Another process comprises washing a cellulose ester solid having from 1 to 10 carbon atoms with APG or a mixture of APG and polyether glycol so that a portion of the APG or a mixture of APG and polyether glycol is taken up by the cellulose ester solid.

A third process comprises passing a cellulose ester fiber having from 1 to 10 carbon atoms through a solution of APG or a mixture of APG and polyether glycol so that APG or a mixture of APG and polyether glycol is absorbed onto the cellulose ester fiber.

A fourth process comprises passing a cellulose ester fiber having from 1 to 10 carbon atoms through a caustic solution to surface hydrolyze the cellulose ester fiber, and passing the surface hydrolyzed cellulose ester fiber through a solution of APG or a mixture of APG and polyether glycol so that APG or a mixture of APG and polyether glycol is absorbed onto the cellulose ester fiber.

Another embodiment of the present invention is directed to a heat sealable paper comprising (a) about 40% to 98% cellulose fibers, (b) about 1% to 60% of an ester of cellulose having from 1 to 10 carbon atoms, and (c) about 1% to 40% of an alkylpolyglycoside, said percentages based on the total weight of components (a), (b) and (c).

A heat sealable paper according to another embodiment of the present invention comprises (a) about 40% to 98% cellulose fibers, (b) about 1% to 60% of an ester of cellulose having from 1 to 10 carbon atoms, and (c) about 1% to 40% of a mixture of alkylpolyglycoside and polyether glycol, said percentages based on the total weight of components (a), (b) and (c).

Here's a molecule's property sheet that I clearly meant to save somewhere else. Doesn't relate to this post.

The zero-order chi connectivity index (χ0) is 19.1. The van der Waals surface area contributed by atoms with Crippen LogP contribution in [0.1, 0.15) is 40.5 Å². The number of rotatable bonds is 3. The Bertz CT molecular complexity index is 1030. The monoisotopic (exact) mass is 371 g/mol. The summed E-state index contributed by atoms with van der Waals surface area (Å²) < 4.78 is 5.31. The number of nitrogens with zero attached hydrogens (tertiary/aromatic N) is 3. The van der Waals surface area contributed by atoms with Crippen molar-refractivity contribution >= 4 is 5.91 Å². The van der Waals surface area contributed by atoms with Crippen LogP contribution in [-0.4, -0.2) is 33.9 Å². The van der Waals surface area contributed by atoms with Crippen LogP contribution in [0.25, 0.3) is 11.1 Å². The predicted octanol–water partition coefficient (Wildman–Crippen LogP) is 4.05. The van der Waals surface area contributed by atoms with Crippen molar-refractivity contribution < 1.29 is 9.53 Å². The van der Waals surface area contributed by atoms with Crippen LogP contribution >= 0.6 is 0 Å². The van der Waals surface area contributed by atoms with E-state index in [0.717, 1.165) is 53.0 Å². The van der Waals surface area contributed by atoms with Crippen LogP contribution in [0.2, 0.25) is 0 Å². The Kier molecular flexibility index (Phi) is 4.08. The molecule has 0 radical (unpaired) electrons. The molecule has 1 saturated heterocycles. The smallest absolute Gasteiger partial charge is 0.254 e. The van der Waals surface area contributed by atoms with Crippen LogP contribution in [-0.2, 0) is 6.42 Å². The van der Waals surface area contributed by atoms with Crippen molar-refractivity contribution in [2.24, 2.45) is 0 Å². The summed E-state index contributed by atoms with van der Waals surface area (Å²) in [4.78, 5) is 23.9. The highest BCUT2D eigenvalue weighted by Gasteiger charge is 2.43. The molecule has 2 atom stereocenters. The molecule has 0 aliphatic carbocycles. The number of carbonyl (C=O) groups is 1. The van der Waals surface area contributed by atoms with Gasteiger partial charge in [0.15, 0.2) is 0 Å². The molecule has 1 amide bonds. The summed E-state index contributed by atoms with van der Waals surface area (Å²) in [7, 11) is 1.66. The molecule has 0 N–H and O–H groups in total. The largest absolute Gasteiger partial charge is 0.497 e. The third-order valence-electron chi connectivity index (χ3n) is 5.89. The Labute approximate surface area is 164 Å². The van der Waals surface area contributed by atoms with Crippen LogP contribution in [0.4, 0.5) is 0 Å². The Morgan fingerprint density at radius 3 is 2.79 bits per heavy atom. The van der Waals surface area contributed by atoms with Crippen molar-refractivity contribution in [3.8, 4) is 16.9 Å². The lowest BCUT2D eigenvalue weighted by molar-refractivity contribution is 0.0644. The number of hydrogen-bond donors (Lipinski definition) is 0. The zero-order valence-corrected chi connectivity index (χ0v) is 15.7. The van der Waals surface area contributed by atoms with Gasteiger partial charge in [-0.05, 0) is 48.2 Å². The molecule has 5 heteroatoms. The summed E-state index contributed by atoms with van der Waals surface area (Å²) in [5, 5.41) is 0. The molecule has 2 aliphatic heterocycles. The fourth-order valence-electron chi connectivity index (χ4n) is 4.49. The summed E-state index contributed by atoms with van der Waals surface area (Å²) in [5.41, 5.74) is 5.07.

BRIEF DESCRIPTION OF THE DRAWINGS

FIG. 1 shows a scanning electron micrograph of the surface of paper containing 35% cellulose acetate; (a) uncoated and (b) coated with 26.5% GLUCOPON 625.

FIG. 2 shows a scanning electron micrograph of a cross-section of paper containing 35% cellulose acetate; (a) uncoated and (b) coated with 26.5% GLUCOPON 625.

FIG. 3 is a schematic view of one possible arrangement or interaction of APG with cellulose and cellulose ester polymer chains. In this figure, the vertical, oval-shaped elements 2 represent the hydrophilic carbohydrate portion of the APG. These elements are each positioned between the cellulose chains (the horizontal, oblong-shaped elements 4) and the cellulose ester chains (the horizontal, rectangular-shaped elements 6) with the hydrophobic tail of the APG orientated to the surface.

FIG. 4 illustrates the structure for alkylpolyglycoside. The high density of hydroxyls on the carbohydrate portion makes that portion of the molecule hydrophilic, while the long alkyl chain makes the other portion of the molecule hydrophobic.

DETAILED DESCRIPTION OF THE INVENTION

According to the present invention, a composition comprising (a) about 0% to 98% cellulose, (b) about 1% to 99% of an ester of cellulose having from 1 to 10 carbon atoms, and (c) about 1% to 40% of an alkylpolyglycoside (APG) or (d) about 1% to 40% of a mixture of alkylpolyglycoside and polyether glycol PEG is useful in the preparation of papers having particular utility, such as heat sealable medical paper.